Bet You Can’t Count to a Quadrillion

When someone uses “quadrillion” in a headline, you know you’re in for a bit of an alarmist rant. We’re talking 1,000,000,000,000,000, which, stated another way, is a thousand million million.  Or a million billion.  Or a thousand trillion.

Stated in dollars, that’s more than the debt racked up by the federal government since President Obama took office.  Way more.  It’s even way more than the Federal Reserve Board spent buying bonds when it was in QE mode. Chart 1

So when Bill Holter of Global Research wrote an article with the headline, “Derivatives are a $1 Quadrillion ‘Ticking Time Bomb,’ ” it caught our attention.

So did the series of charts he included, which showed movements in the government bond market that were double-black-diamond steep, even without moguls.

We’re talking government bonds here, not junk bonds, not commodities, not emerging market stocks.  Government bonds are Nebraska – flat and predictable.  During volatile times, they’re the bunny slope, not a double-black diamond.

So what’s up with the volatility?

Two Global Meltdowns in a Week

Holter called it a “global meltdown of the credit markets,” noting that it happened twice in just four business days!  He also said he expects it to be seen, in retrospect as, “ ‘THE’ trigger event.”  We’re not sure who he was quoting when he put quotation marks around, “THE,” but he clearly means something serious when he capitalizes the word; in case you missed “quadrillion” in the headline.

The (or “THE,” if you’d prefer) reason Holter is alarmed is that sovereign bonds and their yields have been moving in wider standard deviations than most commodities ever do – e.g., they’ve been really, really volatile. Chart 2

That’s not supposed to happen, as they are, “THE bedrock of the entire financial system. They are ‘supposed to be safe.’ They are supposed to be for widows and orphans. Sovereign credits are THE core to nearly all retirement funds on the planet.  If everything else fails, it is this sector, government bonds, which should stand tall and stave off the failure of retirement plans.”

Two more THEs in all caps and he’s quoting himself again, so he must really mean business.  His point, though, is that volatility in the bond markets is “endangering everything financial,” as “a foundation of BAD credit is no foundation at all!”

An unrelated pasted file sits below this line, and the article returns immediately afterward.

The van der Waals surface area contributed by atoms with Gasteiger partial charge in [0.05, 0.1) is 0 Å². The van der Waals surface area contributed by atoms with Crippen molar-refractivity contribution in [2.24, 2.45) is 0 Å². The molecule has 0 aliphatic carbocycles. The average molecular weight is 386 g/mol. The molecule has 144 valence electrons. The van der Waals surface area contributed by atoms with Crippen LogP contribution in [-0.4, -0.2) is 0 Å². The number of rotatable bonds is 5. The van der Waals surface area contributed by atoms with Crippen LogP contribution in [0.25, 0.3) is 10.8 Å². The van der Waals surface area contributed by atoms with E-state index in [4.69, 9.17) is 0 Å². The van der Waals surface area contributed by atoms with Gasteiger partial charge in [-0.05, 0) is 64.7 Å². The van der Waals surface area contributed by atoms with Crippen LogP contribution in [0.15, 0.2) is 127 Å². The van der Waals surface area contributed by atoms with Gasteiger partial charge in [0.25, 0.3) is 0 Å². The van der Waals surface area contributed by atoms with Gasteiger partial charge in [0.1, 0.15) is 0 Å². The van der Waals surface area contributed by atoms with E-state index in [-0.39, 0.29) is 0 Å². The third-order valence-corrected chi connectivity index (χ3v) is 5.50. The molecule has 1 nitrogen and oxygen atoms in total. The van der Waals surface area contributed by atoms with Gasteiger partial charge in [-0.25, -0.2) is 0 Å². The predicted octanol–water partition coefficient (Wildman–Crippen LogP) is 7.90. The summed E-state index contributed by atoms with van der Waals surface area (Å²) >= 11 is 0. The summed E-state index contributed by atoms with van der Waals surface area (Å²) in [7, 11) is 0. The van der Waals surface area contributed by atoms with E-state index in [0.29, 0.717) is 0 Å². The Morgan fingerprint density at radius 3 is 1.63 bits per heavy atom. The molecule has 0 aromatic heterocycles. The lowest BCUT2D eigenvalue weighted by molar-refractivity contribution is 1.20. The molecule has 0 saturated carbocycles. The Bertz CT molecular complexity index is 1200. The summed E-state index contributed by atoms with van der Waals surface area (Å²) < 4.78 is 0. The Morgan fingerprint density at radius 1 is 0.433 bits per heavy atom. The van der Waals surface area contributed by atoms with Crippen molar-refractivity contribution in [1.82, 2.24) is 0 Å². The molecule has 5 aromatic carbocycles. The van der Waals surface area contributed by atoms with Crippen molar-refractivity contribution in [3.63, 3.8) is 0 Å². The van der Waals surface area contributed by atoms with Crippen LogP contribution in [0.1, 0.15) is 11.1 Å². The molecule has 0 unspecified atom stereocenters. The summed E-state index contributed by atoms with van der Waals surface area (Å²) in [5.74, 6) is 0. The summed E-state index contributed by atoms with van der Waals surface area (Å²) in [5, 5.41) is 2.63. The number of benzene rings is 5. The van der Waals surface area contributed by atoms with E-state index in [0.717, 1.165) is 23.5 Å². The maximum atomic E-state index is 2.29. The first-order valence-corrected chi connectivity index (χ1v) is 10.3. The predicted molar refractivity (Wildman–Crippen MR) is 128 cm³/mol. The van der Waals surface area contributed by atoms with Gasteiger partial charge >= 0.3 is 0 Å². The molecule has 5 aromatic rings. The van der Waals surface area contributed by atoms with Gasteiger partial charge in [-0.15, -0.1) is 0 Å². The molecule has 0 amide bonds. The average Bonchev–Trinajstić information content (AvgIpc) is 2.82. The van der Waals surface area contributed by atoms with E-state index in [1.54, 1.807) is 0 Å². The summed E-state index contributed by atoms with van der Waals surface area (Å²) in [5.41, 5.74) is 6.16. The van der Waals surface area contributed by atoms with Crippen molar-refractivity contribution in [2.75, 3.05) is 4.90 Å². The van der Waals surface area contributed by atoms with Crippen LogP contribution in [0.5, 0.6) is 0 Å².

So what’s driving this volatility?  A few possible explanations have been given.  The simplest explanation is that bonds are being sold out of fear of a Greek default, but Holter believes bond market weakness is “being caused (and saved)” by OTC derivatives.

“I believe that ‘bankrupts’ are strewn all over the place and have been hidden with overnight loans,” he wrote, “but there is a new problem.  The recent volatility has created more and more losers … which creates more and more FORCED SALES!  (Please don’t scoff at this as there are a handful of ‘choice’ firms who have not had a single day of trading losses in over four years, with a whole string of losers in their wake?)”

Holter noted that the global bull market in bonds that has existed since 1982 “has culminated in negative interest rates and we ended up with everyone on the same side of the boat with no one left to ‘buy.’ ”

Which begs the question, why would anyone buy bonds when interest rates are zero or even negative?  Remarkably, few have asked that question.

The end game, according to Holter, is the collapse of our credit system, which “has become the basis for all paper wealth and the lubricant for all real economic activity” (hence, the quadrillion reference).

“Should credit collapse (it will), everything we have come to believe in (been fooled by) will change,” Holter wrote.  “Credit has come to be viewed as ‘wealth,’ it is considered an ‘asset’ … with just one problem, it is neither!  Credit is only an asset and can be considered wealth as long as the borrower ‘can pay.’ ”

The Greek Butterfly Effect

So back to Greece for a moment.  Greece cannot (or will not) pay its debt, which follows that the holders of Greek debt cannot pay their debt, which means the holders of the holders of Greek debt cannot pay their debt, and so on.

It’s not Greece that matters, but the cascading counterparty risk that results from Greece not paying its debt.  And, of course, there are many other countries with Greece-like debt that could default.  The bond market movements, according to Holter’s interpretation, are a sign that counterparty risk is breaking down the entire financial system.

“Derivatives are a $1 quadrillion ticking time bomb, soaked in gasoline and sprinkled with gunpowder,” Holter concludes, adding that volatility will ignite the explosion.

Central banks have twice stepped in and bought debt to steady the markets, but “the day will come when it does not work.  This game has gone on for a very long time and resulted in a mania where most all of the players are ‘long.’  The only potential new longs left are the central banks themselves who can only buy more debt with money created by debt.”

This control of debt creates the power to control prices.

“Once debt breaks loose and trades out of the control of central banks, these central banks will also lose the control to price everything else,” Holter wrote, so the stock market will also be affected.

And finally, “the greatest margin call in all of history will be issued … and it cannot be met!”

We can only hope that Holter is wrong.

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